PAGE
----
[[howto:desktop:enable-trim-on-an-external-ssd-on-linux]]

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howto:desktop:enable-trim-on-an-external-ssd-on-linux [2019-08-21 00:50] (current)
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 +~~META:
 +creator = Brendan Kidwell
 +&date created = 2019-08-20
 +~~
 +{{tag>​ssd trim udev usb}}
 +~~DISCUSSION~~
 +====== Enable Trim on an External SSD on Linux ======
 +
 +{{ ::​sarbent-rocket-pro-516gb-ssd-usb.jpg?​300}}
 +Last week I bought a **Sabrent Rocket Pro USB-connected SSD** storage device. The product page for this line of SSDs on Amazon says clearly that it supports Linux and it supports the Trim function, but I had a problem with that, out of the box.
 +
 +[[https://​en.wikipedia.org/​wiki/​Trim_%28computing%29|Trim]] is a relatively new feature in storage device interfaces whereby the host (the computer) can tell the storage device "these sectors contain discarded data; they can be recycled."​ Under most circumstances,​ a magnetic hard drive does not need to know this information,​ and any hard drive supporting Trim might simply ignore the command. But with storage devices based on flash memory, such as SSDs, it is critical that the Trim or Discard command be called for every discarded sector after files are deleted. (In normal operation, this may not happen immediately;​ Ubuntu Linux likes to trim all online filesystems once per week.)
 +
 +If you don't regularly trim deleted sectors on an SSD, a "write amplification"​ effect can cause your device to wear out faster than it normally would. (See the above Wikipedia link.)
 +
 +===== Problem =====
 +
 +When I ran ''<​nowiki>​lsblk --discard</​nowiki>''​ to see if my new SSD was initialized in the kernel with Trim support, I got the following at the command prompt:
 +
 +<code bash>
 +lsblk --discard /dev/sda
 +</​code>​
 +<​code>​
 +NAME   ​DISC-ALN DISC-GRAN DISC-MAX DISC-ZERO
 +sda           ​0 ​       0B       ​0B ​        0
 +└─sda1 ​       0        0B       ​0B ​        0
 +</​code>​
 +
 +//If you don't know which device to name in the ''​lsblk''​ command, first run ''​lsblk''​ with no options and you should be able to determine which device you want to look at from the list.//
 +
 +It seems that Linux doesn'​t support Trim over USB, out of the box. I discovered a page on the always-useful Arch Linux wiki that says "​Several USB-SATA Bridge Chips, like VL715, VL716 etc, support TRIM," but... your device might come up as not supporting trim when you plug it in. I guess Linux has some sort of whitelist built-in for Trim over USB, and any new device not on the list gets Trim disabled.
 +
 +===== Solution =====
 +
 +If you have a Sabrent Rocket Pro USB SSD, or you have some other USB-connected SSD and you are //sure// the enclsoure supports Tim, then do the following:
 +
 +==== 1. Identify the Vendor ID and Product ID ====
 +
 +Run ''​lsusb''​ with the device plugged in. If you aren't sure which device in the list is your SSD, unplug it and run ''​lsusb''​ again and see which device disappeared. (Don't forget to unmount the filesystem before you unplug it.)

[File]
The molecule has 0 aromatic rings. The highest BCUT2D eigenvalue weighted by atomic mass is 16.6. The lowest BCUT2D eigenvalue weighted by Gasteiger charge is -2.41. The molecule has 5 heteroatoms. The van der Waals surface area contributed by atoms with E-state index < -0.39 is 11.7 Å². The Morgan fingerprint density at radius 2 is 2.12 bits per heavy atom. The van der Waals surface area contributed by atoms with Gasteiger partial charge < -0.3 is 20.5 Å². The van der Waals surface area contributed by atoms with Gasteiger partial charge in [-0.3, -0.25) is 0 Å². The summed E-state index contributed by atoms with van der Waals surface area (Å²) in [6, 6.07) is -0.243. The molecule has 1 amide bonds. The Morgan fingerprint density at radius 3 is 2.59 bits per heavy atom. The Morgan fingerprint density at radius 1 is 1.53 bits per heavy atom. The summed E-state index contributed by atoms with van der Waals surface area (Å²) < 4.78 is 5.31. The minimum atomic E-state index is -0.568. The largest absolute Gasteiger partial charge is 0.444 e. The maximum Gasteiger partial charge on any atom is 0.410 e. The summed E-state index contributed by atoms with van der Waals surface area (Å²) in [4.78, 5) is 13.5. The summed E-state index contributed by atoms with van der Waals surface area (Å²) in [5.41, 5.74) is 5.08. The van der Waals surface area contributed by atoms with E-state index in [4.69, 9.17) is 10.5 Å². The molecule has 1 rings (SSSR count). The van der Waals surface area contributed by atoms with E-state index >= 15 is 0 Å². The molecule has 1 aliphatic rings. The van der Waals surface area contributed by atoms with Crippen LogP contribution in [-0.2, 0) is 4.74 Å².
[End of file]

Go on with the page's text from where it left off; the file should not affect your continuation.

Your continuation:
+
 +Every device has an ID value in the list. For example, mine is "​152d:​0583"​. The Vendor ID is the first part and the Product ID is the second part.
 +
 +==== 2. Create a udev rule ====
 +
 +<code bash>
 +sudo nano /​etc/​udev/​rules.d/​50-usb-ssd-trim.rules
 +</​code>​
 +Enter this rule in the text editor:
 +<​code>​
 +ACTION=="​add|change",​ ATTRS{idVendor}=="​152d",​ ATTRS{idProduct}=="​0583",​ SUBSYSTEM=="​scsi_disk",​ ATTR{provisioning_mode}="​unmap"​
 +</​code>​
 +
 +Make sure you fill in //your// Vendor ID and Product ID you got from the previous step, when you create the rule file. <​key>​Ctrl-X</​key>​ saves and closes the file, in Nano.
 +
 +Now, the next time you plug in your device, Trim should work.
 +
 +<code bash>
 +lsblk --discard /dev/sda
 +</​code>​
 +<​code>​
 +NAME   ​DISC-ALN DISC-GRAN DISC-MAX DISC-ZERO
 +sda           ​0 ​       4K      32G         0
 +└─sda1 ​       0        4K      32G         0
 +</​code>​
 +
 +==== 3. Check that your filesystem supports trim ====
 +
 +You can run the trim command on all discarded sectors manually:
 +
 +<code bash>
 +sudo fstrim /​media/​NAME-OF-MY-SSD
 +</​code>​
 +
 +If ''​fstrim''​ gives you an error message, but ''​lsblk''​ has a value for the ''​DISC-GRAN''​ or ''​DISC-MAX''​ columns, then most likely your SSD's current filesystem has a driver in Linux that doesn'​t support the Trim command. In this case, you should probably reformat it with a filesystem that does support Trim, such as ''​ext4'',​ ''​f2fs'',​ or ''​ntfs''​. That is beyond the scope of this howto guide.
 +
 +==== 4. Actually trim your SSD manually on a regular basis ====
 +
 +Ubuntu is configured to NOT trim deleted sectors the moment you delete them, because doing so could potentially lock up the device completely for a few seconds, and it can be a real drag on performance. Instead, Ubuntu runs ''<​nowiki>​fstrim --all</​nowiki>''​ from a cron job once per week. For details on how your Linux OS behaves, check your documentation.
 +
 +Your OS is probably using the same behavior as Ubuntu, and as such, it's entirely possible that that weekly ''<​nowiki>​fstrim --all</​nowiki>''​ command could **miss** your //​external//​ USB SSD device because it wasn't plugged in when the command ran.
 +
 +To deal with this problem, just be sure to run the ''​fstrim''​ command manually as shown in the previous section, once or week or once per month -- depending on how heavily you use the device.
 +
 +===== Sources =====
 +
 +I consulted the following pages, to solve this problem and write this howto guide:
 +
 +  * https://​wiki.archlinux.org/​index.php/​Solid_state_drive#​External_SSD_with_TRIM_support
 +  * https://​wiki.archlinux.org/​index.php/​Udev
 +  * https://​hackaday.com/​2009/​09/​18/​how-to-write-udev-rules/​
 +  * https://​linuxconfig.org/​tutorial-on-how-to-write-basic-udev-rules-in-linux